Staffordshire Girl Suffered Nerve Damage During Birth And Developed Erb’s Palsy
A Rugeley teen, who suffered life-changing injuries during birth, has spoken out on the importance of disability sport in rehabilitation as she stars in a new campaign to raise awareness.
Halle Johnson-Rose, 14, sustained nerve damage during her birth at Queen’s Hospital in Burton, Staffordshire. As a result, she has developed Erb’s Palsy, an injury which occurs when nerves are damaged in an area near a baby’s neck.
The condition affects around one or two of every 1,000 babies and is often caused by shoulder dystocia during a difficult birth.
Halle’s physical development has been affected as a result of Erb’s Palsy. She has limited movement in her right arm and hand, and has 14 scars across the right side of her body. She has also undergone five major operations as a result of the care she was given at birth.
Following Halle’s birth, her parents Louise and Darren, instructed medical negligence specialists at Irwin Mitchell to investigate the care given to her by Burton Hospitals NHS Foundation Trust.
The aim of Louise, 48, and Darren, 51, was to ensure their daughter would always have the support she needed to live as independently as possible.
The specialist medical negligence legal team at Irwin Mitchell supported this aim by securing funds for Halle that have helped her access rehabilitation, adaptations to the family home to meet Halle’s needs and compensation for Halle’s future to ensure that she has help and support to enable her to live an independent life.
Louise, who has a second daughter, 10-year old Hanya, with Darren, said: “Both Darren and I are in awe of Halle. The bravery she has shown is incredible. She has such a strong and determined drive to overcome anything that’s in front of her. We are both so proud of her.”
As part of Halle’s rehabilitation, she has tried many sports and is a keen horse rider and swimmer, even competing in accessible triathlons.
Halle’s true sporting love however is karate, and after over seven years of competing, training and developing in the mixed martial art, Halle has spoken in glowing terms about the effect it’s had on her.
Halle said: “I absolute love karate, and I love learning more about the mixed martial art. For me, it’s been the ideal way to express myself and has helped me keep fit and boost my confidence.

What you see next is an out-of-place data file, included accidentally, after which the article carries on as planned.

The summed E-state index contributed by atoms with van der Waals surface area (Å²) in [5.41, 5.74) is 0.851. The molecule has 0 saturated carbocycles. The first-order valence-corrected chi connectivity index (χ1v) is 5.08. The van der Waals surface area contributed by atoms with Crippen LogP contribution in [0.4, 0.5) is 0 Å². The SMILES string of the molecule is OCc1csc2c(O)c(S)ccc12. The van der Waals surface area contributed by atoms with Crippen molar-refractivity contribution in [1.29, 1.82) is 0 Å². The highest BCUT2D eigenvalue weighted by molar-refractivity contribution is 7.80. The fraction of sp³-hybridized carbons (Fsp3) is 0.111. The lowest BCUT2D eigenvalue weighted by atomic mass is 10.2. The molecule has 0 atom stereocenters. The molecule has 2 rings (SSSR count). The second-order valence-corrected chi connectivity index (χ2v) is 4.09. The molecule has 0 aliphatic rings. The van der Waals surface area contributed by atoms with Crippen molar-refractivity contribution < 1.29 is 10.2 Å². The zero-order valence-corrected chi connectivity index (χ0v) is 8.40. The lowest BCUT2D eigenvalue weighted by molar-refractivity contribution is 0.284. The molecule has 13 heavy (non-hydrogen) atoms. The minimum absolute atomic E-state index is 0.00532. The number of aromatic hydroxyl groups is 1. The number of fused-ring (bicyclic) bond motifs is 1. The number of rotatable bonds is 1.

“But without doubt the main positive is that it provides exercise for my right arm. I’ve been told by doctors, nurses and mum and dad, that it’s important to move my arm and keep mobile. Karate helps me do that, while being able to spend time with friends.”
Halle is now also getting involved in Irwin Mitchell’s Don’t Quit Do It campaign which seeks to raise awareness of the benefits both physically and psychologically of being involved in disability sports and is supported by multiple gold-medal winning paralympian Hannah Cockroft MBE and British number one wheelchair tennis star Alfie Hewett.
Julianne Moore, a partner and the medical negligence expert at Irwin Mitchell representing Halle, said:
Expert Opinion“Twelve million people in the UK have a disability but only one in six takes part in sport regularly.
“Our work with people, like Halle, who have suffered life-changing injuries means we recognise the many benefits that physical activity and sport can have.
“Don’t Quit Do It showcases how sport helps people recover from serious injuries and other major traumas in their lives. It does not have to be competitive; the social and physical benefits of sport are manifest at all levels of participation.
“Halle is a true inspiration who, even at such a young age, has always shown a determination to never let anything hold her back. Her love of sport is fantastic and she truly embodies the spirit of Don’t Quit Do It.” Julianne Moore - Partner
Halle is still making progress as she continues her rehabilitation and follows her dream of owning a farm.
While currently volunteering at a local farm as part of her Duke of Edinburgh award, Halle will start a Farming and Engineering course next year at Rodbaston College.
Halle added: “I am focused and determined to improve the movement in my arm as much as I can and sport has already helped me so much. I love Karate and its really helped give me confidence.
“Keeping fit and active has made a massive difference to my life and show me there is no limit to what I can achieve.”
Discover more about Irwin Mitchell’s Don’t Quit Do It campaign.